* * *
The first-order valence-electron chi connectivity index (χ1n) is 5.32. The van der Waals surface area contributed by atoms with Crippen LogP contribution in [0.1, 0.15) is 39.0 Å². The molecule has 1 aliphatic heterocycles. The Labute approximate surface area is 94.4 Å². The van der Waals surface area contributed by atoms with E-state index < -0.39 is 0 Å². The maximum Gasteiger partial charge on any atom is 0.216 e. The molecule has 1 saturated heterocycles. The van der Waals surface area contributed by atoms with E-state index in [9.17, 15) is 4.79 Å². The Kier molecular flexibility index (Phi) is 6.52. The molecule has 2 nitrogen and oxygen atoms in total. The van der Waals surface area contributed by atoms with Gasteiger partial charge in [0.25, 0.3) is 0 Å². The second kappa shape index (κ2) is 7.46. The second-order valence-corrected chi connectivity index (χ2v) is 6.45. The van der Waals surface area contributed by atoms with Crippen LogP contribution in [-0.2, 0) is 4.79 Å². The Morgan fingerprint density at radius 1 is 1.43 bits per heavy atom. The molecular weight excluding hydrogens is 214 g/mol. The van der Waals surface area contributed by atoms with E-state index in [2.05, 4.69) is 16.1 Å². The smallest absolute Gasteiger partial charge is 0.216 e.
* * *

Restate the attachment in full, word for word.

The first-order valence-electron chi connectivity index (χ1n) is 5.32. The van der Waals surface area contributed by atoms with Crippen LogP contribution in [0.1, 0.15) is 39.0 Å². The molecule has 1 aliphatic heterocycles. The Labute approximate surface area is 94.4 Å². The van der Waals surface area contributed by atoms with E-state index < -0.39 is 0 Å². The maximum Gasteiger partial charge on any atom is 0.216 e. The molecule has 1 saturated heterocycles. The van der Waals surface area contributed by atoms with E-state index in [9.17, 15) is 4.79 Å². The Kier molecular flexibility index (Phi) is 6.52. The molecule has 2 nitrogen and oxygen atoms in total. The van der Waals surface area contributed by atoms with Gasteiger partial charge in [0.25, 0.3) is 0 Å². The second kappa shape index (κ2) is 7.46. The second-order valence-corrected chi connectivity index (χ2v) is 6.45. The van der Waals surface area contributed by atoms with Crippen LogP contribution in [-0.2, 0) is 4.79 Å². The Morgan fingerprint density at radius 1 is 1.43 bits per heavy atom. The molecular weight excluding hydrogens is 214 g/mol. The van der Waals surface area contributed by atoms with E-state index in [2.05, 4.69) is 16.1 Å². The smallest absolute Gasteiger partial charge is 0.216 e.